I’ll admit it: I’m biased. I count amongst my family and friends several individuals who are or were police officers and first responders. I have an idea of the trials of their jobs and the training they receive in their efforts to keep us safe. So when I think about the Aurora shooting, I think of the emotional and physical strain the responders to this event must have gone through, and are still going through.
Many media organizations will talk of the victims, the suspect, the trial, the events. They will also go on to talk about gun laws and mental health and the workings of our justice system. I want to take a minute to talk about those who responded to the largest mass shooting in our nation’s history. These men and women—from the dispatchers to the EMTS, from the apprehending officer to the chief of police—were heroes in the early hours of Friday morning. We cannot forget what they did for their community—and what they do each and every day. What follows below cannot be attributed to a single source, as I (like we all) have heard most of the snippets of these things over the television and radio.
From the tidbits the news has reported, it appears that the first call to 911 received outlined that at least one person had been shot and hundreds were running out of the theater where the shooting took place. The female dispatcher who puts out the call details what they know over the responders’’ channel, calling units to the scene. As hundreds of calls flood the dispatch office, we hear her relay tidbits of information to the responding units—quickly all available units are told to respond. As police arrive on the scene, she alerts them to reports of ‘gas’ in theater 9. The dispatcher unit calls all available police officers, and then all available EMT units to the scene as police begin flooding the responders channel with reports of victims. The dispatchers then alert all of the local hospitals to initiate the code for a mass shooting. All available personnel in the hospitals rush to the ER, assembling in gunshot wound teams and triage teams. They are ready and waiting when the first EMTS pull in with victims. The dispatchers’ quick and effective channeling of information and units likely saved countless lives, and we should not forget this.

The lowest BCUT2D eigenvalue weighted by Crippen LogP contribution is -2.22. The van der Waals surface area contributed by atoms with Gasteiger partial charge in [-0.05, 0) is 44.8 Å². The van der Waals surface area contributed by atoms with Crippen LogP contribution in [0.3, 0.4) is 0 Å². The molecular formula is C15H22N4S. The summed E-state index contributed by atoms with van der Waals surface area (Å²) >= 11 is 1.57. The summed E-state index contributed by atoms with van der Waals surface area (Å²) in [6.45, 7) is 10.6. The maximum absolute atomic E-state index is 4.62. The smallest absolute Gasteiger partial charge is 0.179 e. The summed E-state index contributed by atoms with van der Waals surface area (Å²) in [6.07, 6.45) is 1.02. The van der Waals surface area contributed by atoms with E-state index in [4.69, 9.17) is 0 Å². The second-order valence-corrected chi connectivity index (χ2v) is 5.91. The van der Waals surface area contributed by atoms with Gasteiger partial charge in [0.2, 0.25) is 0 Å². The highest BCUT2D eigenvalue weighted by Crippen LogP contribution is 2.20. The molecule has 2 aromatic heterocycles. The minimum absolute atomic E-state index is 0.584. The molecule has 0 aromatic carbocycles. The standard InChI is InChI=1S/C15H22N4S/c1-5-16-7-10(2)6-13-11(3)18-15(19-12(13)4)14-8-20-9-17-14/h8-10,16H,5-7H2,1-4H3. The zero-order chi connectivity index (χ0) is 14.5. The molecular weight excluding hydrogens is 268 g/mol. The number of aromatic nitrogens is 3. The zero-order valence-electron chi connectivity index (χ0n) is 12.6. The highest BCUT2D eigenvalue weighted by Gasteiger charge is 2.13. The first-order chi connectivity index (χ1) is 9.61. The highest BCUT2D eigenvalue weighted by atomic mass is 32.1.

The Responding Officers:
They were on the scene in 90 seconds. We could stop right there. A 90 second response time—even for what is called a Priority 1 call—is phenomenal. The average response time in our nation for a decent sized city is seven minutes. They responded in one-fifth of that time. That’s not all they did, however. They quickly secured the building, moved the witnesses to a safe location to be interviewed, triaged the injured and identified and apprehended the suspect—all in a matter of minutes. Granted, they’d been trained for this—Aurora being situated less than twenty miles from where the Columbine High School shootings took place. Still, when I think of what five and a half more minutes could have meant to the victims and others in the theater, I get chills. We can never forget that they responded in 90 seconds.
The Apprehending Officer(s):